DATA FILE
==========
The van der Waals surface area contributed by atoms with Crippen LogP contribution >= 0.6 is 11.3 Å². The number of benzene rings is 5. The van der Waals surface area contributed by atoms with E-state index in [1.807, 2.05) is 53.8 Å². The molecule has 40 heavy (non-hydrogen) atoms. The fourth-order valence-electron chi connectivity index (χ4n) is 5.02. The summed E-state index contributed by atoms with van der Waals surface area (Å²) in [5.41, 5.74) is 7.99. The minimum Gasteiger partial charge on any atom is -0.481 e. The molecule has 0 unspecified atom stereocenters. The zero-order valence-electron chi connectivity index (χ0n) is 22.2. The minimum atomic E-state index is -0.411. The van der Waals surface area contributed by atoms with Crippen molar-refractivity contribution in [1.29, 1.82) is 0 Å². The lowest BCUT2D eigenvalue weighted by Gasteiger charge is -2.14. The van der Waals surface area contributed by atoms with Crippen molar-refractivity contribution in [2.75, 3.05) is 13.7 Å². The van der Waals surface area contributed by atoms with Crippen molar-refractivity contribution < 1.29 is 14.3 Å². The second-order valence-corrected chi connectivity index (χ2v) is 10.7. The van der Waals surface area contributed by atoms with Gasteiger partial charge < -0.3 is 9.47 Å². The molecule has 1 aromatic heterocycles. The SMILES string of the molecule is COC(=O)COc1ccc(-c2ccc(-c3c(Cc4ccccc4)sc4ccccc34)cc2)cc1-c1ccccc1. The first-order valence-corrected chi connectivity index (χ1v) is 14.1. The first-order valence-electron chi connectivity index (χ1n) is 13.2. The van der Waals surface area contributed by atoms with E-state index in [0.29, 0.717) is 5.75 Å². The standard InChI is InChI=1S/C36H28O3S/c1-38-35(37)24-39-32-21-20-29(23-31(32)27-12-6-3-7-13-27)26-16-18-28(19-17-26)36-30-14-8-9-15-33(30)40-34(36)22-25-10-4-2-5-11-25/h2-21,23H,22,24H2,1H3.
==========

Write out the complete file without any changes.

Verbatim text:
The van der Waals surface area contributed by atoms with Crippen LogP contribution >= 0.6 is 11.3 Å². The number of benzene rings is 5. The van der Waals surface area contributed by atoms with E-state index in [1.807, 2.05) is 53.8 Å². The molecule has 40 heavy (non-hydrogen) atoms. The fourth-order valence-electron chi connectivity index (χ4n) is 5.02. The summed E-state index contributed by atoms with van der Waals surface area (Å²) in [5.41, 5.74) is 7.99. The minimum Gasteiger partial charge on any atom is -0.481 e. The molecule has 0 unspecified atom stereocenters. The zero-order valence-electron chi connectivity index (χ0n) is 22.2. The minimum atomic E-state index is -0.411. The van der Waals surface area contributed by atoms with Crippen molar-refractivity contribution in [1.29, 1.82) is 0 Å². The lowest BCUT2D eigenvalue weighted by Gasteiger charge is -2.14. The van der Waals surface area contributed by atoms with Crippen molar-refractivity contribution in [2.75, 3.05) is 13.7 Å². The van der Waals surface area contributed by atoms with Crippen molar-refractivity contribution < 1.29 is 14.3 Å². The second-order valence-corrected chi connectivity index (χ2v) is 10.7. The van der Waals surface area contributed by atoms with Gasteiger partial charge < -0.3 is 9.47 Å². The molecule has 1 aromatic heterocycles. The SMILES string of the molecule is COC(=O)COc1ccc(-c2ccc(-c3c(Cc4ccccc4)sc4ccccc34)cc2)cc1-c1ccccc1. The first-order valence-corrected chi connectivity index (χ1v) is 14.1. The first-order valence-electron chi connectivity index (χ1n) is 13.2. The van der Waals surface area contributed by atoms with E-state index in [0.29, 0.717) is 5.75 Å². The standard InChI is InChI=1S/C36H28O3S/c1-38-35(37)24-39-32-21-20-29(23-31(32)27-12-6-3-7-13-27)26-16-18-28(19-17-26)36-30-14-8-9-15-33(30)40-34(36)22-25-10-4-2-5-11-25/h2-21,23H,22,24H2,1H3.